In a statement released tonight, the Dublin Airport Authority said it had agreed to buy back the leasehold property occupied by SR Technics. The land is owned by the DAA and had been leased to the company.

Pat Ward of the AGEMO (Automobile General Engineering and Mechanical Operatives) branch of Siptu said the union has been given 30 days notice from today and that a consultation process has begun which SRT believes will end with the wind-up of its operations in Dublin.

He said: "They'd engaged in meaningful talks, to try and salvage as many jobs as possible."

Siptu civil aviation branch organiser Dermot O'Loughlin said the Government needs to step in and get the company back on track.

Redundancy terms have not yet been discussed.

Minister for Justice and TD for Co Louth Dermot Ahern said the news of the company's closure was a "sad day and a dark day for the people of north county Dublin". He said the fact that SR Technics had lost a number of contracts recently "was the death knell" for the company's Irish operations.

Green Party Minister for State Trevor Sargent said it was "dreadful news" from SR Technics.

"This represents a major blow to the area. Unfortunately, the knock-on effect will almost certainly mean further job losses in the airport and surrounding areas. The news of a further 200 jobs being lost in the airport due to Ryanair reducing its summer schedule only serves to underline the urgent need to take immediate action," Mr Sargent said.

"It is imperative that every avenue for finding replacement opportunities for these people be explored and new businesses be found for this vital economic hub. We need to look at all options to help alleviate this terrible situation,” the Dublin North TD said.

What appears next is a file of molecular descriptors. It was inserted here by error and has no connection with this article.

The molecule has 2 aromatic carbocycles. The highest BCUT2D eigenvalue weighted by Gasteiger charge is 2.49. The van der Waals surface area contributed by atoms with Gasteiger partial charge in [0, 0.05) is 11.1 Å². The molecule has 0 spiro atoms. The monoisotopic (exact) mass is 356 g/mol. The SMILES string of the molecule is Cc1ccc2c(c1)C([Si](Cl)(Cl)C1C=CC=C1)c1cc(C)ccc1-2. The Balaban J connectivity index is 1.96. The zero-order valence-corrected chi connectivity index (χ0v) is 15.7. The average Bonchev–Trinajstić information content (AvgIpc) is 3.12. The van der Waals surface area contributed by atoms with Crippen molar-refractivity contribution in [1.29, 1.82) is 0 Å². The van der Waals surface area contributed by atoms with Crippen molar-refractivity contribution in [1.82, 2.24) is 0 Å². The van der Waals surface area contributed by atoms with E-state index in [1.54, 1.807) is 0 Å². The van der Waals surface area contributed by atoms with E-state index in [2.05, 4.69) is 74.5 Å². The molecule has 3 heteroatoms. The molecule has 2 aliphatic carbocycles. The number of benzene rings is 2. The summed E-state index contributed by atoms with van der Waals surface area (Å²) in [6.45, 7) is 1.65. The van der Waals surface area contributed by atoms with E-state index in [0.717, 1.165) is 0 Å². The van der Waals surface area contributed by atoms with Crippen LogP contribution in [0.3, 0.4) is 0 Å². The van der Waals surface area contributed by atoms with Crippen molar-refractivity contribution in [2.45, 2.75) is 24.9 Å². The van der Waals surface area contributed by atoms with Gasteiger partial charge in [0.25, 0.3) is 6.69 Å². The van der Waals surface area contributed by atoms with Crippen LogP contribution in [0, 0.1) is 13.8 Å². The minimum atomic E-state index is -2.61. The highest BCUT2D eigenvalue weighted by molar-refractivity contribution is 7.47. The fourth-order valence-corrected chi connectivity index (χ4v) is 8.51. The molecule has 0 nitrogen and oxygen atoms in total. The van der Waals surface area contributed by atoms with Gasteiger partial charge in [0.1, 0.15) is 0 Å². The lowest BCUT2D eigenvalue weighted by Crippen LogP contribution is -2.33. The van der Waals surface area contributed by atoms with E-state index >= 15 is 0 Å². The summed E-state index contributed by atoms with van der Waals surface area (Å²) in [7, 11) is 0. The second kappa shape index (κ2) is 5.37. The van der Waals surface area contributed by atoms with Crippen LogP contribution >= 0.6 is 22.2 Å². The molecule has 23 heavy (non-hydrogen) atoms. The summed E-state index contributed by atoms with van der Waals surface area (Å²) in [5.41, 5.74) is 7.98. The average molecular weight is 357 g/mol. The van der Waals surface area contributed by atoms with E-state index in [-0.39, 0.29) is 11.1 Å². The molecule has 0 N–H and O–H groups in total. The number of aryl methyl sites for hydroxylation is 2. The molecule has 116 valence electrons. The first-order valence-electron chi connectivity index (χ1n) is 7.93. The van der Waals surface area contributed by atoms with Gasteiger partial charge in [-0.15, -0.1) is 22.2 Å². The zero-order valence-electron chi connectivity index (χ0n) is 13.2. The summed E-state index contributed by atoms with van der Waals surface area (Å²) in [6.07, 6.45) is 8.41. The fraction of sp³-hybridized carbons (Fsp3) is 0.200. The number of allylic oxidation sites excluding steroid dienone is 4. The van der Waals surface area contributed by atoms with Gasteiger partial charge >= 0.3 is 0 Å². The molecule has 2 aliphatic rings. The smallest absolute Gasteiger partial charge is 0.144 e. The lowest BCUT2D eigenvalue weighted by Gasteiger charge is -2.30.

The Dublin plant was formerly known as Team Aer Lingus and employs some 1,200 permanent staff and 300 seasonal staff. SRT has lost significant contracts with both Gulf Air and Aer Lingus over the last year.

Last February, the future of the Irish operation was uncertain when it lost three of its four maintenance contracts with Aer Lingus, its largest customer. All four contracts were understood to be worth some €65 million. RT had to change work practices following the loss of the Aer Lingus contracts in order to save an estimated €5 million.

An industrial row with 21 aircraft handlers over these terms and conditions of employment put the last remaining contract with Aer Lingus in doubt. However, in June the aircraft handlers agreed to the new proposals as a result the company signed the 10-year line maintenance contract with Aer Lingus.

SRT's operations include Switzerland, the UK and Bahrain.

Elsewhere, 477 jobs are to be cut with the closure of the RR Donnelley Global Turnkey Solutions plant in Limerick. Workers at the Raheen Industrial Estate factory were told the lay-offs will be on a phased basis over the next nine months.